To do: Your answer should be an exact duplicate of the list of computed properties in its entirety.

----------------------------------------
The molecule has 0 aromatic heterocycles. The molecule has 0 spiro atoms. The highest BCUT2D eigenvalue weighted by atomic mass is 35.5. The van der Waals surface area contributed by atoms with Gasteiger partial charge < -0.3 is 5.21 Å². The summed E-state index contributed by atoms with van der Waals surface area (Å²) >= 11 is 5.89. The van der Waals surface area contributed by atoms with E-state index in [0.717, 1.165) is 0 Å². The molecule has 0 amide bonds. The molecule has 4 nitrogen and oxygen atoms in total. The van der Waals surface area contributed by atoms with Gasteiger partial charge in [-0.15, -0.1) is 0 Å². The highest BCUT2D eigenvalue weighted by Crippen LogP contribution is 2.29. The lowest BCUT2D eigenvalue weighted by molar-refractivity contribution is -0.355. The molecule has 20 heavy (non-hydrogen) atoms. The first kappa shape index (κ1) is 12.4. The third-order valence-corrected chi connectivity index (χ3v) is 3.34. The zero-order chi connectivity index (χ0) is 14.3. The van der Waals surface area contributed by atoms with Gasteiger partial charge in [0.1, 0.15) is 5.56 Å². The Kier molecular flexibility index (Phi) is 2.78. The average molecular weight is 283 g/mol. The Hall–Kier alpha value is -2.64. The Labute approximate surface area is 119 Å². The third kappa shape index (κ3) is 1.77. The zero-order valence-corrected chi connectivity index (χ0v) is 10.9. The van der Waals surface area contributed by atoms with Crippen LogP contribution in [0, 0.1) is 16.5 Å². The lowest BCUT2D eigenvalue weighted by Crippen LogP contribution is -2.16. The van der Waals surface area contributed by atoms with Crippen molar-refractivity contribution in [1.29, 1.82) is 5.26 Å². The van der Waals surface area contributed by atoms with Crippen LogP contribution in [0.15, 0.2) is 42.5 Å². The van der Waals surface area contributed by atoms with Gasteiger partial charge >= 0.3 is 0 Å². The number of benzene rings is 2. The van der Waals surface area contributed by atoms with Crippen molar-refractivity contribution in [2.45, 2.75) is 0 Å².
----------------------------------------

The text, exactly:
The molecule has 0 aromatic heterocycles. The molecule has 0 spiro atoms. The highest BCUT2D eigenvalue weighted by atomic mass is 35.5. The van der Waals surface area contributed by atoms with Gasteiger partial charge < -0.3 is 5.21 Å². The summed E-state index contributed by atoms with van der Waals surface area (Å²) >= 11 is 5.89. The van der Waals surface area contributed by atoms with E-state index in [0.717, 1.165) is 0 Å². The molecule has 0 amide bonds. The molecule has 4 nitrogen and oxygen atoms in total. The van der Waals surface area contributed by atoms with Gasteiger partial charge in [-0.15, -0.1) is 0 Å². The highest BCUT2D eigenvalue weighted by Crippen LogP contribution is 2.29. The lowest BCUT2D eigenvalue weighted by molar-refractivity contribution is -0.355. The molecule has 20 heavy (non-hydrogen) atoms. The first kappa shape index (κ1) is 12.4. The third-order valence-corrected chi connectivity index (χ3v) is 3.34. The zero-order chi connectivity index (χ0) is 14.3. The van der Waals surface area contributed by atoms with Gasteiger partial charge in [0.1, 0.15) is 5.56 Å². The Kier molecular flexibility index (Phi) is 2.78. The average molecular weight is 283 g/mol. The Hall–Kier alpha value is -2.64. The Labute approximate surface area is 119 Å². The third kappa shape index (κ3) is 1.77. The zero-order valence-corrected chi connectivity index (χ0v) is 10.9. The van der Waals surface area contributed by atoms with Crippen LogP contribution in [0, 0.1) is 16.5 Å². The lowest BCUT2D eigenvalue weighted by Crippen LogP contribution is -2.16. The van der Waals surface area contributed by atoms with Crippen molar-refractivity contribution in [1.29, 1.82) is 5.26 Å². The van der Waals surface area contributed by atoms with Crippen LogP contribution in [0.15, 0.2) is 42.5 Å². The van der Waals surface area contributed by atoms with Gasteiger partial charge >= 0.3 is 0 Å². The number of benzene rings is 2. The van der Waals surface area contributed by atoms with Crippen molar-refractivity contribution in [2.45, 2.75) is 0 Å².